Given the recent decline in spot rates, maritime data analysis company Sea-Intelligence looked into the question' is the downward pressure of spot rates caused by supply or demand?' The company used timely and long-term supply-side data to see if there has been a surprising surge in deployed capacity, which could explain this decline.
The above figure shows both the year-to-year capacity growth and the annualized capacity growth (versus 2019) for Asia-North America West Coast, while figure 2 shows the same for Asia-North Europe.
"For the Asia-North America West Coast, the developments are quite curious," said Alan Murphy, CEO of Sea-Intelligence. Capacity growth could have made a case for falling spot rates, but given that annual growth has been below 5%, it appears that the current downward trend is due to a reduction in the demand side.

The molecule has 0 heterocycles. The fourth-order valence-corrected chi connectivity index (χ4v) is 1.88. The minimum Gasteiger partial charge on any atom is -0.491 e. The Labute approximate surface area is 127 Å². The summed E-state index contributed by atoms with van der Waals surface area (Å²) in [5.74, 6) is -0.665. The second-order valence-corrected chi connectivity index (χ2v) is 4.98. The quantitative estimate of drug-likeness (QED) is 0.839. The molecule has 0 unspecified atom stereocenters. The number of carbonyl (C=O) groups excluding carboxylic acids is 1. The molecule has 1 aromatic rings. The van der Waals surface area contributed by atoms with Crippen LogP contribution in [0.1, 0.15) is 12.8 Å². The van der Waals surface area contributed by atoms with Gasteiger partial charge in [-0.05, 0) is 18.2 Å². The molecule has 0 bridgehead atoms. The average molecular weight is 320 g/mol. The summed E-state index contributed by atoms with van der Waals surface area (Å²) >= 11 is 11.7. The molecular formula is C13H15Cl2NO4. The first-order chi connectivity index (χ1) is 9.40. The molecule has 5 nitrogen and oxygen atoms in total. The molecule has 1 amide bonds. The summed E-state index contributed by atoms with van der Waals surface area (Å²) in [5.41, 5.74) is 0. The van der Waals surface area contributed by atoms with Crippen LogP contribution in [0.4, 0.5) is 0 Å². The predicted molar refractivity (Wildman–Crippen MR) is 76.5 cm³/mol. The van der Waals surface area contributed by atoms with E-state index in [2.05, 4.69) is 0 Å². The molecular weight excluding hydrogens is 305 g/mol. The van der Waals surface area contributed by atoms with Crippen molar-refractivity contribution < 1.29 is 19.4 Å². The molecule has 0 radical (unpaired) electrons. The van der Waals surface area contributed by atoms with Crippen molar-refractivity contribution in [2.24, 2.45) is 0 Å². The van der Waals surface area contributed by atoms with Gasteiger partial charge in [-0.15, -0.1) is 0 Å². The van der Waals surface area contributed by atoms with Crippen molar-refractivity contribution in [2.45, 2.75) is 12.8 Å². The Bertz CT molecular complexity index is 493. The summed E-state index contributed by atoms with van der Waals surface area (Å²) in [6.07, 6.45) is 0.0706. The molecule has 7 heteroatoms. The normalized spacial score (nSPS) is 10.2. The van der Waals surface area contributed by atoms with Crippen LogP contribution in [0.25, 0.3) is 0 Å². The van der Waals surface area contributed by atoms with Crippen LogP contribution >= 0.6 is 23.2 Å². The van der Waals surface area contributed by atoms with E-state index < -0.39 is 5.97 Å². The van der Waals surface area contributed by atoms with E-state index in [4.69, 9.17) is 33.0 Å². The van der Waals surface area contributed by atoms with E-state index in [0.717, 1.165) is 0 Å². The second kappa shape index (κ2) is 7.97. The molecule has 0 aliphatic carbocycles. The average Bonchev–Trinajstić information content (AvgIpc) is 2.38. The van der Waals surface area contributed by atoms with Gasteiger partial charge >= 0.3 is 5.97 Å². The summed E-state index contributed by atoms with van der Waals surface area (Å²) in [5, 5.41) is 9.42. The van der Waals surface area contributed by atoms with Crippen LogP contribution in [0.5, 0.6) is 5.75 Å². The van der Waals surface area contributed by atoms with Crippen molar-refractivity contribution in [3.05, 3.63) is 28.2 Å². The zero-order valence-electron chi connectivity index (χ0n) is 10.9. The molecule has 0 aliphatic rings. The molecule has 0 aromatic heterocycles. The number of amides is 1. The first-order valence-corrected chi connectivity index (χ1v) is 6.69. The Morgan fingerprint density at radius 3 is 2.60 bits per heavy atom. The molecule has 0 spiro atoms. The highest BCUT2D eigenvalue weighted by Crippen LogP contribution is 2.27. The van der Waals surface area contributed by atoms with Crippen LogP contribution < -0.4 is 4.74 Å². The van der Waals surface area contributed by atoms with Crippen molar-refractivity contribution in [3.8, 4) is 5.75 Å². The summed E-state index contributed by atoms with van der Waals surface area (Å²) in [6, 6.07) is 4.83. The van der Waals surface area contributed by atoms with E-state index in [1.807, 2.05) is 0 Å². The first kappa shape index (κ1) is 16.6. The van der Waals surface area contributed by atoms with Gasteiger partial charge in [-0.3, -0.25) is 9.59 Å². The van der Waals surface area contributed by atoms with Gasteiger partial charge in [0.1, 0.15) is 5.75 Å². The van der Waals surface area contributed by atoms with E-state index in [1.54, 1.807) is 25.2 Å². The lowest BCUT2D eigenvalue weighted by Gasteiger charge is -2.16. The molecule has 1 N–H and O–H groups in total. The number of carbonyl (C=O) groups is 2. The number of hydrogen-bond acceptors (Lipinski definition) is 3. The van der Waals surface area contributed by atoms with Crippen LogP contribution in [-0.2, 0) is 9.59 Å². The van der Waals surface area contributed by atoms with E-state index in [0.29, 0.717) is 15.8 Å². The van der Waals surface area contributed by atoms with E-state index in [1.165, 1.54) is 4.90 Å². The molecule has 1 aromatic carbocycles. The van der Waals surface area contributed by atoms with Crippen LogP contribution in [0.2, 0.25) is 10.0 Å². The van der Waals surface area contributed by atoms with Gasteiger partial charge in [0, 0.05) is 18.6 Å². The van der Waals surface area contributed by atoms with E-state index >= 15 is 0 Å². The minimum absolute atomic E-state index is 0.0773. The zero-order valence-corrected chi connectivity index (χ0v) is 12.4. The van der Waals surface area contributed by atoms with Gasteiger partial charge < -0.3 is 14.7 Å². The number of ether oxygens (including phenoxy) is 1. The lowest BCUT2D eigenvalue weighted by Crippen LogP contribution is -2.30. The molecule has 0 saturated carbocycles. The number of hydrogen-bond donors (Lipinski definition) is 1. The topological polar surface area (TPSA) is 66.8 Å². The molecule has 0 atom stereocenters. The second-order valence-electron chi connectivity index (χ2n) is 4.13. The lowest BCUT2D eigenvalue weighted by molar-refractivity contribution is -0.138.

"This in itself should be quite worrying for the carriers, especially as we are headed into the traditional peak season. This is possibly an indication that the market is not as strong as expected," Murphy continued.
Indeed, even in Asia-North Europe, both sets of measures of capacity growth are hovering around the 0% mark, indicating that the downward pressure on spot rates is not due to supply but rather because the market is not as strong as originally expected for the 2022 peak season.